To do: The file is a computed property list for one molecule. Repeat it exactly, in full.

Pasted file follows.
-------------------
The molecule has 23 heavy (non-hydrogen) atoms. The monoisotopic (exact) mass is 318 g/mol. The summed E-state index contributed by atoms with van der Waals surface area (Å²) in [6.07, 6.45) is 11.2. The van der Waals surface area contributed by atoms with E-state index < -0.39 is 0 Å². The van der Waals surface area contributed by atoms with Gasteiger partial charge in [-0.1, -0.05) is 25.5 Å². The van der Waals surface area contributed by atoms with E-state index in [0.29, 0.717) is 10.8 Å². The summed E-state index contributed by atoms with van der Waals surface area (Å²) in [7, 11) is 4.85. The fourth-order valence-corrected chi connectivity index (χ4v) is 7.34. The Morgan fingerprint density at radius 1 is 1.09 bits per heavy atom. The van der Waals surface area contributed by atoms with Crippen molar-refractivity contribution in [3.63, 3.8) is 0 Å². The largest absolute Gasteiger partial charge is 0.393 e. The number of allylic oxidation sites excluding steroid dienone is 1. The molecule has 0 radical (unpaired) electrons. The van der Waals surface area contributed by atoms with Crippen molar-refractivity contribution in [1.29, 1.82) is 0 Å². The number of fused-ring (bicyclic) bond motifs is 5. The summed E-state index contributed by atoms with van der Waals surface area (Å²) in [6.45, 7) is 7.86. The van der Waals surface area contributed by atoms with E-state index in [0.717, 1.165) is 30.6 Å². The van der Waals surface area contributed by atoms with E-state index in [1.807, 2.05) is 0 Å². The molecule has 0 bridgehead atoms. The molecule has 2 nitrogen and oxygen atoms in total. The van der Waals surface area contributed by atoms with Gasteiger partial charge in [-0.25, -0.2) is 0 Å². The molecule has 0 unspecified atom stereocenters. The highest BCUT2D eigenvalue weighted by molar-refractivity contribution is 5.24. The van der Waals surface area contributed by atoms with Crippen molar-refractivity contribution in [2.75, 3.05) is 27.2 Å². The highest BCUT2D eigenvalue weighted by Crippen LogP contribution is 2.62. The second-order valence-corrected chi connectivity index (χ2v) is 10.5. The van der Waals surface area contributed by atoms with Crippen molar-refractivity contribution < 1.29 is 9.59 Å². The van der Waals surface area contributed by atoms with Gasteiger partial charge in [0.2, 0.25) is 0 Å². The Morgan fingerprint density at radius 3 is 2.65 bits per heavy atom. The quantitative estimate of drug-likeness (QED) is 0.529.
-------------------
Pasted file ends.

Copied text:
The molecule has 23 heavy (non-hydrogen) atoms. The monoisotopic (exact) mass is 318 g/mol. The summed E-state index contributed by atoms with van der Waals surface area (Å²) in [6.07, 6.45) is 11.2. The van der Waals surface area contributed by atoms with E-state index < -0.39 is 0 Å². The van der Waals surface area contributed by atoms with Gasteiger partial charge in [-0.1, -0.05) is 25.5 Å². The van der Waals surface area contributed by atoms with E-state index in [0.29, 0.717) is 10.8 Å². The summed E-state index contributed by atoms with van der Waals surface area (Å²) in [7, 11) is 4.85. The fourth-order valence-corrected chi connectivity index (χ4v) is 7.34. The Morgan fingerprint density at radius 1 is 1.09 bits per heavy atom. The van der Waals surface area contributed by atoms with Crippen molar-refractivity contribution in [3.63, 3.8) is 0 Å². The largest absolute Gasteiger partial charge is 0.393 e. The number of allylic oxidation sites excluding steroid dienone is 1. The molecule has 0 radical (unpaired) electrons. The van der Waals surface area contributed by atoms with Crippen molar-refractivity contribution in [1.29, 1.82) is 0 Å². The number of fused-ring (bicyclic) bond motifs is 5. The summed E-state index contributed by atoms with van der Waals surface area (Å²) in [6.45, 7) is 7.86. The van der Waals surface area contributed by atoms with E-state index in [0.717, 1.165) is 30.6 Å². The van der Waals surface area contributed by atoms with E-state index in [1.807, 2.05) is 0 Å². The molecule has 0 bridgehead atoms. The molecule has 2 nitrogen and oxygen atoms in total. The van der Waals surface area contributed by atoms with Gasteiger partial charge in [-0.25, -0.2) is 0 Å². The molecule has 0 unspecified atom stereocenters. The highest BCUT2D eigenvalue weighted by molar-refractivity contribution is 5.24. The van der Waals surface area contributed by atoms with Crippen molar-refractivity contribution in [2.75, 3.05) is 27.2 Å². The highest BCUT2D eigenvalue weighted by Crippen LogP contribution is 2.62. The second-order valence-corrected chi connectivity index (χ2v) is 10.5. The van der Waals surface area contributed by atoms with Crippen molar-refractivity contribution < 1.29 is 9.59 Å². The van der Waals surface area contributed by atoms with Gasteiger partial charge in [0.2, 0.25) is 0 Å². The Morgan fingerprint density at radius 3 is 2.65 bits per heavy atom. The quantitative estimate of drug-likeness (QED) is 0.529.